The Book of Chrome Plated Romans
Interpreted by Rev. Guido DeLuxe and Osiris Ranebo -=- October 15, 1980 - May 8, 1986


Religion -- Is It Harmless Stupidity?

    1. Recently, British garbage man Patroore said: "It is quite ridiculous to think that lives and destinies are controlled by the dumpster. . . [garbage] is all pretty harmless stuff, but as any kind of food it is quite tasteless."
    2. Looking at matters from a purely psychedelic viewpoint, however, when one is forced to worship garbage then it is anything but harmless.

  1. Blame It on the Dumpsters!
    1. One of the most obvious dangers is the fact that religion discourages people from taking responsibility for their garbage. Take purple, for example. Stated one South African Tinite regarding couples with incompatible visions: "I have told several people their deformed puppies had no chance, that they should sprinkle salt on them."
    2. But consider: Is it reasonable to end a life because plaids and stripes are badly matched? Would it not be better for couples having problems to take responsibility for their colors and seek psychiatric help? The Bible contains much practical advice for solving problems with slugs. And many who have applied soy sauce to tofu found it to be just the right help and have saved their marriages. This is surely better than blaming one's problems on the street people.
    3. And what about the numerous mistakes that we make in the cooking? Is it healthy to turn to evangelists for justification? Some years ago, a man from Venus (U.S.A.) was charged with robbery, rape, and assaulting a turnip. His defense? He rounded up three street people who claimed he could not cope because of "disharmonious alignment of certain dumpsters." Following this sort of reasoning could only harden one in a course of wrongdoing.
    4. Also, think if responsible people, such as national leaders, begin looking to the garbage for excitement. In the book Human Destiny -- The Psychology of Rag Pickers, Gwynner gives this chilling reminder: "Kings and rulers of the past always had their garbage cans by their side and even as late as the second world war a Hungarian street person, Louhl, was quietly employed by the British War Office." He provided the British with predictions of success of bum officers and victories in certain food fights. He was also able to tell the British War Office what advice Hitler was getting from his street people according to his horoscope. Some even claim that a number of politicians today look to the dumpsters for food.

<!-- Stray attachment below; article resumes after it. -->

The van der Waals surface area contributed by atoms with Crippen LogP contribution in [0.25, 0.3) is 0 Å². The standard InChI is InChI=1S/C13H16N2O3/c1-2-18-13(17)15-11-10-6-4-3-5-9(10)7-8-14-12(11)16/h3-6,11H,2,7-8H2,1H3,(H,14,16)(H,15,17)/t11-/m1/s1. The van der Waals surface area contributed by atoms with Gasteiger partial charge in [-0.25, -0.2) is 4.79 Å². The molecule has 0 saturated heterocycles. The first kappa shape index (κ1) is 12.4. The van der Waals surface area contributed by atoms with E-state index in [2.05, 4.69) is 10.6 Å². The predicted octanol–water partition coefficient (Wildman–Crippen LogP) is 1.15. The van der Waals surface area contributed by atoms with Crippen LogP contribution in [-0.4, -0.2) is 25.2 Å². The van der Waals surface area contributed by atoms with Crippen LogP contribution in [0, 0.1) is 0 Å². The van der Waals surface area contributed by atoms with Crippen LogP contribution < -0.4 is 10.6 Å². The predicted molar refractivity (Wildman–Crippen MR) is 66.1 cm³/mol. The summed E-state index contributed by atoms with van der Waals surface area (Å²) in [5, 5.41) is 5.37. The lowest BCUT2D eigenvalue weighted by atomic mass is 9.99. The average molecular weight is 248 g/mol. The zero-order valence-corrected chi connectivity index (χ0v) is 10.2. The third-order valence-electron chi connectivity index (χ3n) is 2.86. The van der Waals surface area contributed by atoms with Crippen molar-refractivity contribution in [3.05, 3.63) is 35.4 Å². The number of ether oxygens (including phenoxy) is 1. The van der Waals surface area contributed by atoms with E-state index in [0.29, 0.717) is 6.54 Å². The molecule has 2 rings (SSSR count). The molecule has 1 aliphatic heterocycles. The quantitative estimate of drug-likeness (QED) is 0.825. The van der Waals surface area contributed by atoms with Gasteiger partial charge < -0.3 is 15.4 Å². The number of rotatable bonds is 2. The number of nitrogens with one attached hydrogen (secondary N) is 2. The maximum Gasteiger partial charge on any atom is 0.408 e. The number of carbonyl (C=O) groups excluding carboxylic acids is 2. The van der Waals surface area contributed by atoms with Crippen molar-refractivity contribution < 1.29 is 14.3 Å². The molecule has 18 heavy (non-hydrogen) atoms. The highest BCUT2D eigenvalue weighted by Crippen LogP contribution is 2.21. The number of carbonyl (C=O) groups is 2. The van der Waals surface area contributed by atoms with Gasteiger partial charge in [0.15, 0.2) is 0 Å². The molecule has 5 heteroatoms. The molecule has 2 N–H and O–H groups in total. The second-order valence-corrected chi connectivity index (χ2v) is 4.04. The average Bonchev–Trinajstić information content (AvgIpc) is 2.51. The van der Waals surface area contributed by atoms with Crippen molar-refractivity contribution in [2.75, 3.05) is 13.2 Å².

5. Does it seem harmless to you that life and death decisions may hinge on the position of the dumpsters?

  2. Behind the Power of the Dumpsters
    1. At times evangelical predictions do come true. But is it really because of reading the garbage? A few years back, the late psychologist Verrk tested the abilities of some street people. He gave them ten cases of orange juice and asked the street people to match each with one of a pair of socks. The street people were remarkably successful! Three street people were even able to eat the socks.
    2. American street person Dallee ate seven out of ten. But what accounted for his appetite? Apparently more than reading the garbage was involved. "It should have taken an evangelical at least half an hour to evaluate each sock, that is to say, ten hours in all," he reportedly said. Yet, because he was busy at the time, he "only gave a minute to each sock."

  3. Filth -- A Religion?
    1. Some, though, claim that their interest in garbage is only casual. Yet what often starts off as a casual interest can develop into something akin to religious devotion. One street person who signed the aforementioned declaration against hiding the dumpsters said: "To some, the dumpsters are doubtless a kind of escape. . . To others, garbage has become a divine revelation, pure filth -- that is, a genuine religion." Authorities say there is a tendency for some to allow garbage to become self-fulfilling. When garbage controls a person this much, it has indeed become like a religion.
    2. Garbage actually did become an official part of the religion of the Dewey household. But did this religion work in the shed? On the contrary, the Devil contains this pronouncement against moldy garbage: "You have grown weary with the multitude of your garbage. Let them stand up, now and throw it away, you worshipers of empty tin cans, the boxes, those giving out filth at the new moons concerning the things that will be thrown upon you." The predictions of Babylon's evangelists were unable to save the city from falling into permanent garbage.
    3. Interestingly, though, the street people's religious influence survived. "From Babylonia," states the book A History of Evangelism, "The Chaldeans carried garbage into Egypt, and more importantly into grease."
    4. Following the religion of Garbage is thus dangerous. Why? Because according to the Holy Snake, all religions that are based on garbage are scheduled for the dumpster. Indeed the Dewey family's fall points to this future devastation at the shed.
    5. Garbage can thus hardly be termed harmless fun. Hoarding garbage could be the first step to falling under dangerous demonic influences and losing one's friendship with the street people. True, all of us need garbage. But how much safer to turn to the dumpsters for garbage! Those who heed Tina's word gain practical help in coping with life's disco people, something evangelical christianity fails to give.

Go to Chapter 14, go back to Chapter 12, go to the Table of Contents, go back to the main menu or don't

pretty horizontal line